Adding bulk data may help, because, by definition, bulk collection may contain alternate identifiers. But there is still no guarantee, because the bulk data might have been collected in the wrong location or through the wrong communications channel, etc. The alternate identifiers might still be missed, even though they exist.
Is a smarter search more or less likely than the use of bulk data to result in identification of the needle? Without details of the specific use case in question, this question cannot be answered in the abstract. In practice, analysts do not know if the haystack contains the needle without analyzing all the data—so they cannot know when to stop adding more hay.
Thus, collecting more data is necessary but it is not necessarily sufficient. It is true that more data may burden the analyst, while increasing the risk of intruding on parties that are not of interest, and may still fail to provide the data of interest, even when such data exists. Still, if the necessary data is not already available, collecting more is the only possible way to find the needle. This trade-off between too much data and finding the necessary information is inevitable. Although it can sometimes be reduced, it cannot be eliminated.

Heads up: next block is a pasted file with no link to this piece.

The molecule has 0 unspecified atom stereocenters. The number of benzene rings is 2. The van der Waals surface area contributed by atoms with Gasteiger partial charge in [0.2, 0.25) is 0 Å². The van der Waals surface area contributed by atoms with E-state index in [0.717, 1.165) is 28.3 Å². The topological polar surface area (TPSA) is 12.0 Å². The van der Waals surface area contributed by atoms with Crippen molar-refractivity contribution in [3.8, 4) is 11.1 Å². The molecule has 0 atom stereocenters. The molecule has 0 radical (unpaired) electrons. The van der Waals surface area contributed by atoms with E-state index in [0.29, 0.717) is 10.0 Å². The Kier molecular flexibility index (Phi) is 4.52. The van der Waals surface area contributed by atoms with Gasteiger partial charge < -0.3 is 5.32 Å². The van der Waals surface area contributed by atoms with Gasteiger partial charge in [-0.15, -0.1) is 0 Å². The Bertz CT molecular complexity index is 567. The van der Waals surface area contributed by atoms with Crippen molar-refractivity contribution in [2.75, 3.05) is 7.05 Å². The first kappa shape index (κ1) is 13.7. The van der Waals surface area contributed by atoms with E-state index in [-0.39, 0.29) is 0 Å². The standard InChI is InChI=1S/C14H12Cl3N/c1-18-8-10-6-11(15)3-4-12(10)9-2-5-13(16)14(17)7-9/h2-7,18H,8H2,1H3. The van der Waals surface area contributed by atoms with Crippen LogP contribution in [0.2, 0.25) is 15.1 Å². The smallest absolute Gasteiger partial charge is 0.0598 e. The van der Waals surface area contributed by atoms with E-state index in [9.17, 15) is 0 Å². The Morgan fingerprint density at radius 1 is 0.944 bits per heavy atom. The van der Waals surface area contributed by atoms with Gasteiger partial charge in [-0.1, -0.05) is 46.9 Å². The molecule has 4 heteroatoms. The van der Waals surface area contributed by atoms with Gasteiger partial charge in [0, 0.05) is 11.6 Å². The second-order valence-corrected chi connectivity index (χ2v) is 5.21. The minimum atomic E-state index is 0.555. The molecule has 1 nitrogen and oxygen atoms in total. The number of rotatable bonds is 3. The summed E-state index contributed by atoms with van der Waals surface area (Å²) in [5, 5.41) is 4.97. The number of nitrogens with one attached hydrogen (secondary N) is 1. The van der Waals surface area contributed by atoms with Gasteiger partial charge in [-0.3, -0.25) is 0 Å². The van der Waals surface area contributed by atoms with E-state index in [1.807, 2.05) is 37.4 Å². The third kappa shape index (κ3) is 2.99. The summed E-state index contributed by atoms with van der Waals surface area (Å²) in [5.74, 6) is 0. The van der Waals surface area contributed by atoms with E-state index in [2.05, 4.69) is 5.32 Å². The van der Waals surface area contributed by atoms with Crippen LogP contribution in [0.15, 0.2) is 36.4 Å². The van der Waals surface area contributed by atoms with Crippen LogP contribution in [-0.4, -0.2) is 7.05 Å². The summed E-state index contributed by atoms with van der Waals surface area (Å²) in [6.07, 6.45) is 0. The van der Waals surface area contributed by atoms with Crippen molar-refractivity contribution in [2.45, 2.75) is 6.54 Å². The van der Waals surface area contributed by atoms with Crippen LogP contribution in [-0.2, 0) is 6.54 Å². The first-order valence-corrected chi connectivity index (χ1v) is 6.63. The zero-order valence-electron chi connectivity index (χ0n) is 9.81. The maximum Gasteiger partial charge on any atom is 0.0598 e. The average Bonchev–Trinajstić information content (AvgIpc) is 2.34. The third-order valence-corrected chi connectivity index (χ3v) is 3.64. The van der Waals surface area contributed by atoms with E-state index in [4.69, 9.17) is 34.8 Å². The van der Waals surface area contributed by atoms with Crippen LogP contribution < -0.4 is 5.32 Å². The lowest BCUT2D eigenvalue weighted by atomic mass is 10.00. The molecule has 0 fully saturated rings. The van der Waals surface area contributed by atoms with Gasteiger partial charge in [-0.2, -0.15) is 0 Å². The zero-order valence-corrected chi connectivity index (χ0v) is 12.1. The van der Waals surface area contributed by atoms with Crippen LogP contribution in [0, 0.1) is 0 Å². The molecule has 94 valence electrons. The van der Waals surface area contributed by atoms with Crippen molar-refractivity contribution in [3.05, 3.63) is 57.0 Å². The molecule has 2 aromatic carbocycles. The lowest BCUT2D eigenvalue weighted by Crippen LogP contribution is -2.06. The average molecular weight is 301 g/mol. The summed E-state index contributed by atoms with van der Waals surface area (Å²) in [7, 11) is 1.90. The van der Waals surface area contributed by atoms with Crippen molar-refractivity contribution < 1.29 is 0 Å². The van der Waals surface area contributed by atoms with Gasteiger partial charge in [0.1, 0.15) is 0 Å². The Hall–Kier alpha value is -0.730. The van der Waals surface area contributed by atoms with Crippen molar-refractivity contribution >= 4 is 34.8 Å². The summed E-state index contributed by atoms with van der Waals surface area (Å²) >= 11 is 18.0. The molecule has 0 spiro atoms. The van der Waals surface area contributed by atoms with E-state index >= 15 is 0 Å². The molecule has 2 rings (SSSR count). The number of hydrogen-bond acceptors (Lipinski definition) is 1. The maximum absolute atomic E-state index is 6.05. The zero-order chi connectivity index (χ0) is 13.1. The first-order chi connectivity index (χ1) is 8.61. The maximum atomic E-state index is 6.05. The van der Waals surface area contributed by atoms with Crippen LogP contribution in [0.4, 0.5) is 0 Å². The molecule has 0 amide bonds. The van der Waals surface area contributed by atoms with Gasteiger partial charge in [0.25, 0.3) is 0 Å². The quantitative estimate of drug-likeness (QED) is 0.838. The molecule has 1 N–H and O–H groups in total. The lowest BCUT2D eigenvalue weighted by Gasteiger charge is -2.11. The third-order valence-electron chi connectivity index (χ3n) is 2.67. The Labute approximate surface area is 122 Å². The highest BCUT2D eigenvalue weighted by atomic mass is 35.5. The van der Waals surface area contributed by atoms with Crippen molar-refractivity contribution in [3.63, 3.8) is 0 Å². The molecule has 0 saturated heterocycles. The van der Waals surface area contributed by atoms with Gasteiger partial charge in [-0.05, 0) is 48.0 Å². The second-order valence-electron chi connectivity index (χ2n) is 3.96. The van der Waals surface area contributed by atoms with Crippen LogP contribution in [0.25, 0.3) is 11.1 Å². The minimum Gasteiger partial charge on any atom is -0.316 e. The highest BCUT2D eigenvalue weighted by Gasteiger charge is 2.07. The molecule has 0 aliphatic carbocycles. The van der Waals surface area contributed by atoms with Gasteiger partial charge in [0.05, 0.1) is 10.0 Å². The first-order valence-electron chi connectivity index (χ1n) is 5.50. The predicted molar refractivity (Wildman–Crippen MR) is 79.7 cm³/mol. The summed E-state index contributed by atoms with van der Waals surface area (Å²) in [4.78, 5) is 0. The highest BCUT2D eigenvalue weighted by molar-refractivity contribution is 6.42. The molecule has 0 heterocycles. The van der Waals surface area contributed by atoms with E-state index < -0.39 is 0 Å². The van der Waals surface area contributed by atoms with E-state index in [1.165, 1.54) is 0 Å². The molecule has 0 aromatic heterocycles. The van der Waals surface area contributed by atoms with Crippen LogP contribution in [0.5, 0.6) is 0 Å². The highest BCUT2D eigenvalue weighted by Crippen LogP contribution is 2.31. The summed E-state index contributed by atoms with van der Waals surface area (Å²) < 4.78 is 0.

Below are some alternatives to present-day bulk collection practices that might mitigate some of the privacy and civil liberties concerns that
1 C. Cortes, D. Pregibon, and C. Volinsky, Computational methods for dynamic graphs, Journal of Computational and Graphical Statistics 12(3):950-970, 2003.
such practices raise. Each also involves a variety of performance trade-offs when compared to bulk collection as currently handled.
• Federating business record databases by allowing them to be held by telecommunications carriers and allowing authorized queries by the U.S. government. This “federated storage” approach, which primarily applies to domestic collection, is discussed more fully in Chapter 5. By providing the U.S. government with certain access to business records stored by the telephone companies, this alternative retains the principal benefit of bulk collection by the U.S. government—access to telephone call history—but it is not as operationally effective as bulk collection. As detailed in Chapter 5, federation offers advantages for safeguarding privacy and enforcing policies. It also has disadvantages that include divergent incentives between the government and third parties, greater technical and organizational complexity, and potentially poorer performance.